The overall field of political science includes several major subfields: American politics, comparative politics, international relations, political economy, and political philosophy. Most political science departments at universities encourage students to specialize or concentrate in one of these subfields.
The biggest subfield of political science in the United States, American government focuses on voting behavior, political parties, lawmaking, the Constitution, public administration, public policy, the role of the courts, and other facets of American government. Some departments refer to this subfield as “civics.”
Comparative politics compares systems of government in other countries. For example, a comparative political scientist might examine the impact of political parties on elections in Australia, the United Kingdom, and the United States, or she might compare the constitutions of Argentina and Barbados.
International relations scholars examine the ways in which nations interact. Whereas comparative politics compare the internal workings of a state, international relations focuses on how states relate to one another, such as why and how states trade, cooperate, and fight.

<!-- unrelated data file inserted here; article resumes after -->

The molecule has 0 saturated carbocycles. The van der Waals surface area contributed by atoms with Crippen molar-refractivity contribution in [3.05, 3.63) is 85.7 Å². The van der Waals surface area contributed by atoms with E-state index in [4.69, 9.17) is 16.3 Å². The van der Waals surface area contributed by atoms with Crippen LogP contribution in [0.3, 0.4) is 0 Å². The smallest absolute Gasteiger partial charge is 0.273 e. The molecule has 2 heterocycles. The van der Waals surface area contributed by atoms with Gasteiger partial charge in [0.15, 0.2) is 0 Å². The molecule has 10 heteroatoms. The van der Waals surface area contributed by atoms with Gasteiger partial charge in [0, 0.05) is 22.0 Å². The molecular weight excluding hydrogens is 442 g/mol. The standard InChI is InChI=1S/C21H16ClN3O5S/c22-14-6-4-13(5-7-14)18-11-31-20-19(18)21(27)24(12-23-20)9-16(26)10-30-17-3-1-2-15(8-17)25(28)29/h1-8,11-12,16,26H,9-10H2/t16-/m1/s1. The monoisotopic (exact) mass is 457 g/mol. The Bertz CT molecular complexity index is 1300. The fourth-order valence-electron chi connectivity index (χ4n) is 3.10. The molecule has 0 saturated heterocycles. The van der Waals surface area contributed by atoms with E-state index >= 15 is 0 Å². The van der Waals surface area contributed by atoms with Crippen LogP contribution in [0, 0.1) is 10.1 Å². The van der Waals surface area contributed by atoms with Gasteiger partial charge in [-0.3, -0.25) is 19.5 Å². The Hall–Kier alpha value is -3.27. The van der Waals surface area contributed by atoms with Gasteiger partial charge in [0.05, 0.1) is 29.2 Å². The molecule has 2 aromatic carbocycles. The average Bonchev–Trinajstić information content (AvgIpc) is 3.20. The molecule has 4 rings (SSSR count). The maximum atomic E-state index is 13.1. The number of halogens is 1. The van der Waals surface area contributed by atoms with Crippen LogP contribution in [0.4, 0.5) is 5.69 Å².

Political economy is the study of how economics and politics affect each other. Political scientists in this subfield might look at the impact of economic power on international relations or how different economies develop within similar political systems.
Some political scientists study the tradition of political philosophies from Plato to the present. This subfield tries to answer questions and develop theories about such abstract issues as ethics, authority, the nature of liberty and freedom, the meaning of civil rights and civil liberties, and how governments should function.